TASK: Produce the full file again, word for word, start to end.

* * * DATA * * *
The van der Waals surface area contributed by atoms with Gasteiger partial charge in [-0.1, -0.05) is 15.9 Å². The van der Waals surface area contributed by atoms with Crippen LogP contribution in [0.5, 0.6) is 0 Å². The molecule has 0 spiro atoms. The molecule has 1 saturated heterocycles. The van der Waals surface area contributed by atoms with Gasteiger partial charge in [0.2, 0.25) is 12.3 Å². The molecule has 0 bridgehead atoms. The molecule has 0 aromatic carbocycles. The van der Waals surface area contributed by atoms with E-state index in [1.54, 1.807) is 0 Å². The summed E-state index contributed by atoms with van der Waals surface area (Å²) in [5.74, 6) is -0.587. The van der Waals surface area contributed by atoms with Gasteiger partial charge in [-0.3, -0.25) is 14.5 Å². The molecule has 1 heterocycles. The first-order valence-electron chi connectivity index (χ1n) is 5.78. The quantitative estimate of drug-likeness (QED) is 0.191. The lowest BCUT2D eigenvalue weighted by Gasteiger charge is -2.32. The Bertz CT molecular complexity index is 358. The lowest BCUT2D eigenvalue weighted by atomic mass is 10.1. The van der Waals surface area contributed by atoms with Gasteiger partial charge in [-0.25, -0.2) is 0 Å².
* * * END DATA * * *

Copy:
The van der Waals surface area contributed by atoms with Gasteiger partial charge in [-0.1, -0.05) is 15.9 Å². The van der Waals surface area contributed by atoms with Crippen LogP contribution in [0.5, 0.6) is 0 Å². The molecule has 0 spiro atoms. The molecule has 1 saturated heterocycles. The van der Waals surface area contributed by atoms with Gasteiger partial charge in [0.2, 0.25) is 12.3 Å². The molecule has 0 bridgehead atoms. The molecule has 0 aromatic carbocycles. The van der Waals surface area contributed by atoms with E-state index in [1.54, 1.807) is 0 Å². The summed E-state index contributed by atoms with van der Waals surface area (Å²) in [5.74, 6) is -0.587. The van der Waals surface area contributed by atoms with Gasteiger partial charge in [-0.3, -0.25) is 14.5 Å². The molecule has 1 heterocycles. The first-order valence-electron chi connectivity index (χ1n) is 5.78. The quantitative estimate of drug-likeness (QED) is 0.191. The lowest BCUT2D eigenvalue weighted by Gasteiger charge is -2.32. The Bertz CT molecular complexity index is 358. The lowest BCUT2D eigenvalue weighted by atomic mass is 10.1. The van der Waals surface area contributed by atoms with Gasteiger partial charge in [-0.25, -0.2) is 0 Å².